People have conflicting thoughts when hiring interns. Interns can fill gaps that are in an organization, however they need mentoring, real work experience, and time to complete tasks.
Investing in an intern pays big dividends in the immediate and future years, especially if the intern you currently have is local. Local interns need employment in a year, and what better way to train up an A+ employee than through an internship?
You do have to remember, whether the intern is paid or not, they are not employees with the same experience as your lead man. They will not have the same skill sets you may be accustomed to from a real world hire. Some interns take longer to develop, but it’s the job of your staff to develop them no matter how long it takes.
Not everyone in college is Payton Manning, and you must assign a mentor to guide them through the workplace minefield, be there for all the questions, and help them think independently. You are offering valuable experience that prepares them for future employment.
Your organization and your assigned mentor play a special role. You must recognize what the intern is lacking and address those shortcomings through the work process of assigning particular tasks to particular skills. Follow this process and you will have, not only secured a future employee, but you have a home grown resource with a skill set custom made for your organization.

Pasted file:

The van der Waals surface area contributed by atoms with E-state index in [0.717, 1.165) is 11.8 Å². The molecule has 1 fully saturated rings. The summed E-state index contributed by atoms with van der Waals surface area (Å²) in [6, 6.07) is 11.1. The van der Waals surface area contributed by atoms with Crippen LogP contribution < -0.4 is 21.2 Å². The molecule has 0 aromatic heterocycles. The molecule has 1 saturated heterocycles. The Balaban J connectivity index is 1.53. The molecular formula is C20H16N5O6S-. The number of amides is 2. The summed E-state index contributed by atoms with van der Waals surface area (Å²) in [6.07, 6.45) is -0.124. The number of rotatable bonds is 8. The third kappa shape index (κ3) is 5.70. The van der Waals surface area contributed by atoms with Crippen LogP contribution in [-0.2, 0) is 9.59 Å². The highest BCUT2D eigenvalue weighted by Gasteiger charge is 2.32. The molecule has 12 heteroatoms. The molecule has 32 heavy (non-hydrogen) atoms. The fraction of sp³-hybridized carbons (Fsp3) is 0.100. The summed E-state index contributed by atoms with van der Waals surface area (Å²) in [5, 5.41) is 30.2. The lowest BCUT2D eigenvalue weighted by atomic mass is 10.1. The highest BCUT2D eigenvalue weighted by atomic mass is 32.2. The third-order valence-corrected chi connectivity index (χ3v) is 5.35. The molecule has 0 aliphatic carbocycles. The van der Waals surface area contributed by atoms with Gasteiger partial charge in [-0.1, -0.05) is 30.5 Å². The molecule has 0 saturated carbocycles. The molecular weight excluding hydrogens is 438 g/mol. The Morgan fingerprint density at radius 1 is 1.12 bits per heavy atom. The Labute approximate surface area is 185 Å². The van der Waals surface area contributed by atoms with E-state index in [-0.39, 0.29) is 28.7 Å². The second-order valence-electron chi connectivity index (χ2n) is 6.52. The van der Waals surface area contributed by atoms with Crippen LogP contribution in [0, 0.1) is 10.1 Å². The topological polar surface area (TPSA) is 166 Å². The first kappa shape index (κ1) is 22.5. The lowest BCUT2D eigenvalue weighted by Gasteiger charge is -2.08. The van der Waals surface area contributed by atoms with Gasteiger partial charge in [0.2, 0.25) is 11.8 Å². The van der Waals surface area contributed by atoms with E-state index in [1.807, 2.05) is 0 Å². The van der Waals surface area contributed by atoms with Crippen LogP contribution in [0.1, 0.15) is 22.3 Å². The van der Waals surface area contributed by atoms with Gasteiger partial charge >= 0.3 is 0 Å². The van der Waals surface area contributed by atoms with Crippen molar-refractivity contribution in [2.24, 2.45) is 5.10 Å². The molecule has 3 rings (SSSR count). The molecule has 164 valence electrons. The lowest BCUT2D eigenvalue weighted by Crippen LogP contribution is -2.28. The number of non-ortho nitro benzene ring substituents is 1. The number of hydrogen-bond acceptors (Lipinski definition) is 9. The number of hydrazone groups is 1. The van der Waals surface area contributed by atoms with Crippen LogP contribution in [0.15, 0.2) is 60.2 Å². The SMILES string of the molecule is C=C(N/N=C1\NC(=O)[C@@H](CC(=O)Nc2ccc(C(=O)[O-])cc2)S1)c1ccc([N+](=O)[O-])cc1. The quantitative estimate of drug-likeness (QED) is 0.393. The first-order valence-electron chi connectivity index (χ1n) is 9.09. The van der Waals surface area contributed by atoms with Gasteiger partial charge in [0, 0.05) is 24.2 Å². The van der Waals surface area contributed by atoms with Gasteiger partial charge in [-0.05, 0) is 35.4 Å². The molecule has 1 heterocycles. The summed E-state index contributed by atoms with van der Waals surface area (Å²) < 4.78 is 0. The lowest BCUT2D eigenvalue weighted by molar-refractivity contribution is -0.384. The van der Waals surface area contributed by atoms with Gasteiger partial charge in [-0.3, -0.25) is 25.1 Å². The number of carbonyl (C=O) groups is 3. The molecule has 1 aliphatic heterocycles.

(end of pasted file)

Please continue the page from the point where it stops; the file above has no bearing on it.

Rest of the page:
On average it costs companies 35% to 40% less to hire an established intern when you consider the time and resources involved in seeking out new talent, training them, and getting them up to speed on your organization’s style. This is a serious cost to consider when hiring.
There is value in your intern investment when you bring them on as an employee that hits the ground running. Train them, work with their schedule, have patience, and you’ll give them everything they need to succeed. Invest in an intern and you’ll have a well-rounded and happy employee for years to come.
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